It was painfully clear that we did not have the in-house development resources necessary to realize the full potential of our platform. As we outsourced our needs, our true costs surfaced and as such our business strategy needed to be remodeled.

From”Triage” To Streamlining

We scrambled to triage the necessary activities to ensure our current e-commerce operations were intact, bringing in quickly vetted consulting and implementation firms to make up for lost time.

I made some calls to some trusted friends I knew to have creative and successful leadership experience in the technology business to seek advice on how to address strategic steps forward.

Ongig co-founder & CEO Rob Kelly was the first person I called.

Per his suggestion and those of others I assessed our wounded org chart, streamlined responsibilities and reporting and had a pow-wow with those that remained.

I think my COO said it best when he stated that:

“medals were not given out before a battle to encourage people to step up and make things happen, but those who did would surely be rewarded after the fact.”

While this triage was taking place it allowed for some reflection on human capital we were overexposed to and the technology capital we over relied on.  Through this inner reflection we understood that in order to innovate successfully we needed a rock star team, one that exceeded expectations not merely met them.

Building A “Rock-Star” Tech Team From Inside & Outside

Part of that team I knew would arise internally as we were beginning to see the stars of the group come to surface and the duds fizzle out and eventually quit under the pressure.

I am happy to report that in the middle of our full holiday push where the majority of our eCommerce transactions for the year take place were have been able to see some relief and early indicators of success, all while on a skeleton crew left to untangle and succeed under extraordinary circumstances.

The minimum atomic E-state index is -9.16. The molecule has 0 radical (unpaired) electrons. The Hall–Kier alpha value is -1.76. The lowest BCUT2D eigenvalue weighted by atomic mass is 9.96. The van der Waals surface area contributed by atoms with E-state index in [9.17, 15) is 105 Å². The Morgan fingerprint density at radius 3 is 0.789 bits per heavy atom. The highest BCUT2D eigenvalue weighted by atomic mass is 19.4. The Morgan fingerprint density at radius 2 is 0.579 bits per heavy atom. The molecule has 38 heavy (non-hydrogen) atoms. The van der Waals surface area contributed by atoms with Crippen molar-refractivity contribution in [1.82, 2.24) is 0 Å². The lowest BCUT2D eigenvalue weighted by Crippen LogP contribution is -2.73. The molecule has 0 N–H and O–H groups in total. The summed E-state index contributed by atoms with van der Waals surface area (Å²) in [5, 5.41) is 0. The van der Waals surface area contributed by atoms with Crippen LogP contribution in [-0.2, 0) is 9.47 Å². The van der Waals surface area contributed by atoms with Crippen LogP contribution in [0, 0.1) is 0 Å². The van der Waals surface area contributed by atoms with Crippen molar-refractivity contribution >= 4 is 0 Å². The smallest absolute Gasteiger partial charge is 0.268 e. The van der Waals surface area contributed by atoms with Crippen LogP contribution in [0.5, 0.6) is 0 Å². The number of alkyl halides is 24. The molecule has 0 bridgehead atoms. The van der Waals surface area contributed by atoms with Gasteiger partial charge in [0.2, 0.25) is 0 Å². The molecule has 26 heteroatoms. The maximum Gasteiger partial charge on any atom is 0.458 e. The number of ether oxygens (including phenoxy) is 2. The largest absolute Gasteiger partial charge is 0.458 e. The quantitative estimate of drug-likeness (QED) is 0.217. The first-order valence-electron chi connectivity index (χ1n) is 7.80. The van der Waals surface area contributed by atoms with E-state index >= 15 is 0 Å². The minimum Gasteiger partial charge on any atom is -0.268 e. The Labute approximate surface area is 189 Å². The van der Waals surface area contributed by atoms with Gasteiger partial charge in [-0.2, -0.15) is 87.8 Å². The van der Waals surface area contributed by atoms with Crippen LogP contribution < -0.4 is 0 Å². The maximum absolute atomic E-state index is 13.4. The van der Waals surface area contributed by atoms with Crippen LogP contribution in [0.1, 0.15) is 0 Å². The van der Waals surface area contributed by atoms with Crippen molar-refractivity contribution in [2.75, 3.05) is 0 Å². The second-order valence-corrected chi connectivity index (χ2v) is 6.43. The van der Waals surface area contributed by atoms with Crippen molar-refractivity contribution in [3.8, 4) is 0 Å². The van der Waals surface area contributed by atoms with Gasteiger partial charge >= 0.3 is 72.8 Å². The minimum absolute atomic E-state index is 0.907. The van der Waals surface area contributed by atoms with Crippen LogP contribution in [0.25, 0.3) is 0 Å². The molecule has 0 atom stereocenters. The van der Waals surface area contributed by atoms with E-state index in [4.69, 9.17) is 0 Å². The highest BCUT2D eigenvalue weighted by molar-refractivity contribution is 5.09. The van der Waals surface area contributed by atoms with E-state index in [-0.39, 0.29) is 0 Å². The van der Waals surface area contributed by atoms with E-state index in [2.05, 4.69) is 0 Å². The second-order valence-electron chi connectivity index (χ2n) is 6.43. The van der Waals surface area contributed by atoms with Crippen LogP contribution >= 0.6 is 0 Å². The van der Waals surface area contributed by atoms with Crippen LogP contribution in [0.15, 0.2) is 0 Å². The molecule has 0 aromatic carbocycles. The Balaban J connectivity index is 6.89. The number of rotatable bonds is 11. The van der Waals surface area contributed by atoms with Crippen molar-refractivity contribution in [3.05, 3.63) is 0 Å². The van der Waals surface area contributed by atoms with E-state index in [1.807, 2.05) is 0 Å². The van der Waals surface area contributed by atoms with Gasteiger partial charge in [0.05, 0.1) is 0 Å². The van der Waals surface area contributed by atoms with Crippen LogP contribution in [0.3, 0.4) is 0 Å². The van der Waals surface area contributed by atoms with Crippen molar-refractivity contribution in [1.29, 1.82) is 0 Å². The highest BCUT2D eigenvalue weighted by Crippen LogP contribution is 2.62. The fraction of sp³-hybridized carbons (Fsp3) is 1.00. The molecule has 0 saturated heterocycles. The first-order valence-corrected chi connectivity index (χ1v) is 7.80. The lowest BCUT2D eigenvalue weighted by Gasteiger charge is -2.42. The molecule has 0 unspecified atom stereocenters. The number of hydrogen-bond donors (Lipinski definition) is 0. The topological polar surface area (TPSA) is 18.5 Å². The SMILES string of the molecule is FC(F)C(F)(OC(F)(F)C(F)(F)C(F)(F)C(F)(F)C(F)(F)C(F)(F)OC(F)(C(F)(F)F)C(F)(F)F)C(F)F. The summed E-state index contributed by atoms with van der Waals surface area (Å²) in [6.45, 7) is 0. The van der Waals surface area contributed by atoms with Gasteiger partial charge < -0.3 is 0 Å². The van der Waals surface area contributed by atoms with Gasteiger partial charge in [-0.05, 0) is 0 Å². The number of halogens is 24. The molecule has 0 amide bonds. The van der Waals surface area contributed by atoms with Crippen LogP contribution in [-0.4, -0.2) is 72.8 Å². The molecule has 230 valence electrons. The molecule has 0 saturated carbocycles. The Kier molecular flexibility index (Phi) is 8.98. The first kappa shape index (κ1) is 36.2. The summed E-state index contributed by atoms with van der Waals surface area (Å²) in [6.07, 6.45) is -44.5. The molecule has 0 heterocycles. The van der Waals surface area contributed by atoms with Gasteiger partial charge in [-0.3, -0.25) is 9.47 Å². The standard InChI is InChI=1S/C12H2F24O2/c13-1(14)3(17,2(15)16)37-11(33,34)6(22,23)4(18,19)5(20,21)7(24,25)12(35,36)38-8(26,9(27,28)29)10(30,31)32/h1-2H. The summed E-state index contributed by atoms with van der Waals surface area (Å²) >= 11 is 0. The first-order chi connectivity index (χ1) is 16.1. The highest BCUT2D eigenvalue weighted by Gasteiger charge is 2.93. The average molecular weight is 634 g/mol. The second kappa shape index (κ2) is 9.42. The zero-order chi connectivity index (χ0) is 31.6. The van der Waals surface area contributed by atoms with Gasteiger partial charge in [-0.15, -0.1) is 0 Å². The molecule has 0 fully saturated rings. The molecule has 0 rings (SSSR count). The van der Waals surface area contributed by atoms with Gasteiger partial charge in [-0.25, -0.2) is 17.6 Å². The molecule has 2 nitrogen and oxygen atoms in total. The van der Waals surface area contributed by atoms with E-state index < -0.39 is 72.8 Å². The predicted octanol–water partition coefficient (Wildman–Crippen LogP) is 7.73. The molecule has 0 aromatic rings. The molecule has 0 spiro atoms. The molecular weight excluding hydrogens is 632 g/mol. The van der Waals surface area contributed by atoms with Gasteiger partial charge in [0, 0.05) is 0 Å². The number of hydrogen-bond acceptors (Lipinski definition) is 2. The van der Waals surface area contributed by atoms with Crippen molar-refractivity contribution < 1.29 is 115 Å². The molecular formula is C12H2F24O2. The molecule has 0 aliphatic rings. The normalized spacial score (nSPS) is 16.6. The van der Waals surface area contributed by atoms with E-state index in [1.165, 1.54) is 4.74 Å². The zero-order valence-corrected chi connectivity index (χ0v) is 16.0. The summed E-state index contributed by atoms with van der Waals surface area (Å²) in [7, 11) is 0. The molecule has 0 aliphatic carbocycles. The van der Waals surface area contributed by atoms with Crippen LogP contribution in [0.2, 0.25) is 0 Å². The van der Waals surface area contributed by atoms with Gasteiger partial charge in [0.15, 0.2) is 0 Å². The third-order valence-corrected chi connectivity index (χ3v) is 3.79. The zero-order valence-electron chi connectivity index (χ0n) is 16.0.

Furthermore, the need to reduce many of our activities to bare bones necessities has allowed for greater understanding of the viability of such activities now they are completely transparent and no longer over-engineered.

For the past month this has all taken place under the direction of an experienced and visionary eCommerce executive we brought on board as a consultant for 60 days while we regroup on our long-term strategy.

While we would be so lucky to keep this individual on a permanent basis this was more of a favor than a career move.

However, having this relatively objective third-party to lean on throughout all this, providing constant feedback and advice, all while shaping our future has been nothing short of fascinating for someone like me who really never had a hands-on approach to managing technology.

Our Poorly Built Suite Of Technologies Would Have Collapsed Anyway

The moral of this story is quite ironic and rather cliché … this truly has been a blessing in disguise.

The façade of our poorly built suite of technologies would have collapsed in the wake of the aggressive growth it was increasingly shouldering and we would have arrived at this point no matter what.

While I always hope to learn lessons faster and cheaper I’m glad this gave us the opportunity to reassess our technology heavy strategy and acquire talent based on where we want to be in the future rather than reverse engineering future strategy out of the limited capabilities of our ex-talent.

by in Management